Thursday, April 16, 2009

Bi-Color Bird's Foot Violet (Viola pedata)

(Photo: 3/27/09 by Marvin)

Bird's Foot Violet (Viola pedata)

Bird's Foot Violet is a very common wildflower in the Ozark Mountains. It's preference for rocky and dry woodlands means it finds much of the Ozarks ideal habitat. Bi-color bird's foot violets are less common than solid colored, but one still sees many of them. The cluster pictured above was growing at the top of the first hill along our road out -- about the same place where the census taker abandoned her car and decided to walk the rest of the way down to our place -- definitely rocky.

According to Wildflowers of Missouri:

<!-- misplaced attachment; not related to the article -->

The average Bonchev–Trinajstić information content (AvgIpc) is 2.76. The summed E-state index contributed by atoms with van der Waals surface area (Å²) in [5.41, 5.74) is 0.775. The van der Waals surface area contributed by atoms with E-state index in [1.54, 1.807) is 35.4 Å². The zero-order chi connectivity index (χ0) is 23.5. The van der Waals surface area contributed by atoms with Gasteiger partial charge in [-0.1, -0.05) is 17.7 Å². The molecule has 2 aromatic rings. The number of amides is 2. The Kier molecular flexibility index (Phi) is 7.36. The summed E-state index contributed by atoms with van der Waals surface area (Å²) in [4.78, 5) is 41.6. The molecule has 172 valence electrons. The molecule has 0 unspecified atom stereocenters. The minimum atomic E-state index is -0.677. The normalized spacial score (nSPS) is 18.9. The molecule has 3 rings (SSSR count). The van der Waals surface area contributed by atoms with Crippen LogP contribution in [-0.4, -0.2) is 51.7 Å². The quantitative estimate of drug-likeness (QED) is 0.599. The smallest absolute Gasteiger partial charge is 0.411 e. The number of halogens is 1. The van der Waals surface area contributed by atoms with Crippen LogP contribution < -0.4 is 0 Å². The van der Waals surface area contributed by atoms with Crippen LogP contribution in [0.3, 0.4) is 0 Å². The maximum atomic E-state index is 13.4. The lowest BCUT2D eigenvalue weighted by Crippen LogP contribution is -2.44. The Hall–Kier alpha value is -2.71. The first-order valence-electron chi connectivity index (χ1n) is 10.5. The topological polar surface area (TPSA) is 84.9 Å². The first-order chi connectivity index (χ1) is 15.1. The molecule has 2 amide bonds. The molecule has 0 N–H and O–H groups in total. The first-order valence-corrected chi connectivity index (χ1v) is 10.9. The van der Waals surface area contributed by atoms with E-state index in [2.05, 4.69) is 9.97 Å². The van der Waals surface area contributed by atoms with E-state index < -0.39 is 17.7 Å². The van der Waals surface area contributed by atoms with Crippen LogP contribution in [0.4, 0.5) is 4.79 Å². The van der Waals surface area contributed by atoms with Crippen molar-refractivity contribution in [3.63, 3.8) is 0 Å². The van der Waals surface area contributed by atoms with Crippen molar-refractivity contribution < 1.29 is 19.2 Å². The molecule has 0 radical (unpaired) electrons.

Flowering - April - June and sometimes again in late fall.
Habitat - Rocky or dry open woods, slopes, ridges, prairies, glades, roadsides.
Origin - Native to U.S.
Other info. - This is a striking and easily identifiable species. The flowers are very large and the leaves are finely divided and are similar to a birds foot. The common name for the plant is "Bird's Foot Violet".

Other Sources and Information:
Discover Life
Missouri Botanical Gardens